This year, as a celebration of the Year of Indigenous Languages, I had the opportunity to work with CLAS to organize a poetry event in conjunction with the March workshop, titled “Poesía de Abya Yala / Poetry from Abya Yala,” in which participants and other invited guests were able to share poetry in their respective languages. Some of our readers included K’iche’ writer and scholar Irma Alicia Velásquez Nimatuj, Quechua poet and scholar Odi Gonzales, and Stanford CLAS’s own Perla Miranda, who shared poems in Zapotec by Felipe López Hernandez in front of her family from San Jerónimo Tlacochahuaya, Oaxaca.
The politics of teaching indigenous languages from U.S. universities are a complex issue, not without its contradictions and problematic aspects. The role that indigenous instructors are able to play is often one of temporary employment. The participation of instructors who are not native speakers or from the communities to which the languages belong - myself included - requires constant critical reflection. As a group of instructors from many different parts of the continent, our goal is to deal with these challenges head on and to prepare ourselves to teach indigenous languages in culturally responsible and pedagogically meaningful ways. Elvia Andía Grágeda, a Lecturer at The Ohio State University, has published four different level textbooks for Quechua instruction. Elvia has also recently become a Full Certified Tester for Quechua, making her the first certified evaluator of an indigenous language for ACTFL. Elvia’s work is an important contribution to international parameters of education and evaluation, and it also confronts pejorative stereotypes often levied against indigenous languages.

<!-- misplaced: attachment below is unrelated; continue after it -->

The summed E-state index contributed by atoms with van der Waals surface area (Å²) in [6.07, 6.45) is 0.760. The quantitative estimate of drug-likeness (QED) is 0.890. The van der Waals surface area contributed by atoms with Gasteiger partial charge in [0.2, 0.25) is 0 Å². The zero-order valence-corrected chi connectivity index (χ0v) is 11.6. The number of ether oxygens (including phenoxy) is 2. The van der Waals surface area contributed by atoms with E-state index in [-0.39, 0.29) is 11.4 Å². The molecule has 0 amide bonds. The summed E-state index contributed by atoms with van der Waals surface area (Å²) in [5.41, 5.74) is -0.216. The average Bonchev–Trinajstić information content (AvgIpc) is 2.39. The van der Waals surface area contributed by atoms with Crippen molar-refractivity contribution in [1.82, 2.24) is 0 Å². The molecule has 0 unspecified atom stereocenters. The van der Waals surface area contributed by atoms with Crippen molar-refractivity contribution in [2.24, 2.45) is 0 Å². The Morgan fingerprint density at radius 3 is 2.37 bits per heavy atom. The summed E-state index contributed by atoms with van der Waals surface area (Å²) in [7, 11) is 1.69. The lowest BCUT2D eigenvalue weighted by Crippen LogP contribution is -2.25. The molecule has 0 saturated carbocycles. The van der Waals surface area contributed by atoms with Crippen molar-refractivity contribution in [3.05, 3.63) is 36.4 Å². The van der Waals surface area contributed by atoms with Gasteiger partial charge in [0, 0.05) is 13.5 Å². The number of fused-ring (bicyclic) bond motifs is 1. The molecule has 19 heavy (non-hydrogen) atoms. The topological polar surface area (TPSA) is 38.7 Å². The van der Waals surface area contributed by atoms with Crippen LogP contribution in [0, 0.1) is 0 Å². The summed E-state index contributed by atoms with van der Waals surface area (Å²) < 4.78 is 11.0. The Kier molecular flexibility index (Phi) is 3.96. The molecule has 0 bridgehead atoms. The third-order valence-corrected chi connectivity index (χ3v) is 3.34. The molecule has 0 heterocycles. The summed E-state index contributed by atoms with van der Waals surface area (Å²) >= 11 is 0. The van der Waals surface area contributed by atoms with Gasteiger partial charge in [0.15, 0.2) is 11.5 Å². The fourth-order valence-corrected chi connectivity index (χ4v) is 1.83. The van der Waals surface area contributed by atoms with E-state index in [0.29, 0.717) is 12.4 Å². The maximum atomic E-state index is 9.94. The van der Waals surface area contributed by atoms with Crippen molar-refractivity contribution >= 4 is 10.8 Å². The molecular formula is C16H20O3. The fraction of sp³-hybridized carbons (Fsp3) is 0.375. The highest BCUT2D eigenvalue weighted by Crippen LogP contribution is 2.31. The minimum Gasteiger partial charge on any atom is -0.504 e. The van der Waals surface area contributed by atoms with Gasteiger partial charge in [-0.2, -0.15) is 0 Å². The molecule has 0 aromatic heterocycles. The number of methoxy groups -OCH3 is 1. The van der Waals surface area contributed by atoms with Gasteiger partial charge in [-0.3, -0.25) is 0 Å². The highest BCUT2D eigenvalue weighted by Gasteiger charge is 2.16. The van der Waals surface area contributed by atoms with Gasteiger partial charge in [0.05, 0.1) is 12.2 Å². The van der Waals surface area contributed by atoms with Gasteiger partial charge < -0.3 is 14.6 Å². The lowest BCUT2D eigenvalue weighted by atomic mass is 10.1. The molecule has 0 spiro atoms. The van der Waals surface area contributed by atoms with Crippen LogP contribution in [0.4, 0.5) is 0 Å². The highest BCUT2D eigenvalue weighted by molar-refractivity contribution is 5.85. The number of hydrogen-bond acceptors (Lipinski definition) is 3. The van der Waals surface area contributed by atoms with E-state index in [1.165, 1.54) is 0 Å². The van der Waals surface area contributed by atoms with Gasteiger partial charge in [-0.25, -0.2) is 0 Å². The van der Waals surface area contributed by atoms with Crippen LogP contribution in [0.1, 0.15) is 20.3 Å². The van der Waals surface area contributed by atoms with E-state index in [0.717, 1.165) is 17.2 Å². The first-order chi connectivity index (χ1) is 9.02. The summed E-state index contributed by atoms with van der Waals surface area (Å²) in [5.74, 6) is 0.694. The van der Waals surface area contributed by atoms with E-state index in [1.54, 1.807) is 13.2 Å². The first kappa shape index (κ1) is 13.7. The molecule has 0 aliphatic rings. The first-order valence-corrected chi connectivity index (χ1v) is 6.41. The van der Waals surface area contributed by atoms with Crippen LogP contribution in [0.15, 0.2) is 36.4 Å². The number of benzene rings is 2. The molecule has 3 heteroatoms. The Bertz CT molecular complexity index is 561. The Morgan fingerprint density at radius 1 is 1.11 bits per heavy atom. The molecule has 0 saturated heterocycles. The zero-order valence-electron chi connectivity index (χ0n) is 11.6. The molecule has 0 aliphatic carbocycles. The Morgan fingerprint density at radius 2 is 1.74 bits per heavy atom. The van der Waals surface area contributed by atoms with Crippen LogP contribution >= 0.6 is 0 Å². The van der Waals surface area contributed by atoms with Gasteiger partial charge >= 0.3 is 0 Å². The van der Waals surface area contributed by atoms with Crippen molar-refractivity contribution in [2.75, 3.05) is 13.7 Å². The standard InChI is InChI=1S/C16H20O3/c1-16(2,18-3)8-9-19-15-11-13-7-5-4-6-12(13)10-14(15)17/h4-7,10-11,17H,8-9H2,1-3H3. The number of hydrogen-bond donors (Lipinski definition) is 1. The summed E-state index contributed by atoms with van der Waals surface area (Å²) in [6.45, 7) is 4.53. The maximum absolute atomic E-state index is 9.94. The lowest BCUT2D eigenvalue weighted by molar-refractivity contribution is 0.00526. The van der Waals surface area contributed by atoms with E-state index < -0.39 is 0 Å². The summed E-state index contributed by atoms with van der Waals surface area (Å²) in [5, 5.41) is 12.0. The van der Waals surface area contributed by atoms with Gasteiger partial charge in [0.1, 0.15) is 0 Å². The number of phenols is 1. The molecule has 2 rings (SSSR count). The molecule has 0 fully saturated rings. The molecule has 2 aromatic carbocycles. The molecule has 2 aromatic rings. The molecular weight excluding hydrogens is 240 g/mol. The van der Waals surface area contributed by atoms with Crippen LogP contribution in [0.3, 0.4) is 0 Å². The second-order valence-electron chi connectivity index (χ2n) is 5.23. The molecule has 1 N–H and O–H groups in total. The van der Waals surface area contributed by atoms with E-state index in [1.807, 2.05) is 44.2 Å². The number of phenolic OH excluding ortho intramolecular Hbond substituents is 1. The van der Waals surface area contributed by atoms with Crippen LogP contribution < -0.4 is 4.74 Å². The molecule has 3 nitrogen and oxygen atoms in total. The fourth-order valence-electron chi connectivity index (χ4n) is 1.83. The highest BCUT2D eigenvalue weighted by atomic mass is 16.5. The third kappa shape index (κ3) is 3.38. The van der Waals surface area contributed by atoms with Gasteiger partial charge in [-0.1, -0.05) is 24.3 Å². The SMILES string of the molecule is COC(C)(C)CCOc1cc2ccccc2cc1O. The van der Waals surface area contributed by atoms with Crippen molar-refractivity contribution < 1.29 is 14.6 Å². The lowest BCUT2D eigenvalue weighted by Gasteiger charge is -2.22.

This year, members of California community organizations and translation groups were also invited to the annual workshop at Stanford. The cultural diversity of the languages and cultures of Abya Yala is vast. Personally it is encouraging for me to witness the potential that indigenous language instruction has in this part of the continent, especially under the current political climate. At this year’s workshop, it ranged from how to approach issues like immigration, which requires urgent pedagogical and logistic interventions, to the deliberate performance of poetry and storytelling in indigenous languages at a place like Stanford University.
Stanford CLAS invites all to read the testimonials of a number of these instructors on the importance of teaching indigenous languages of Latin America and the value of coming together as instructors to work collaboratively. Read testimonials here.
Upcoming LAISA workshops will occur this Friday, October 4, 2019 (virtual), and on March 5-7, 2020 (at Stanford University). Instructors of indigenous languages of Latin America who would like to join should visit https://clas.stanford.edu/educators/universities/indigenous-languages-workshop.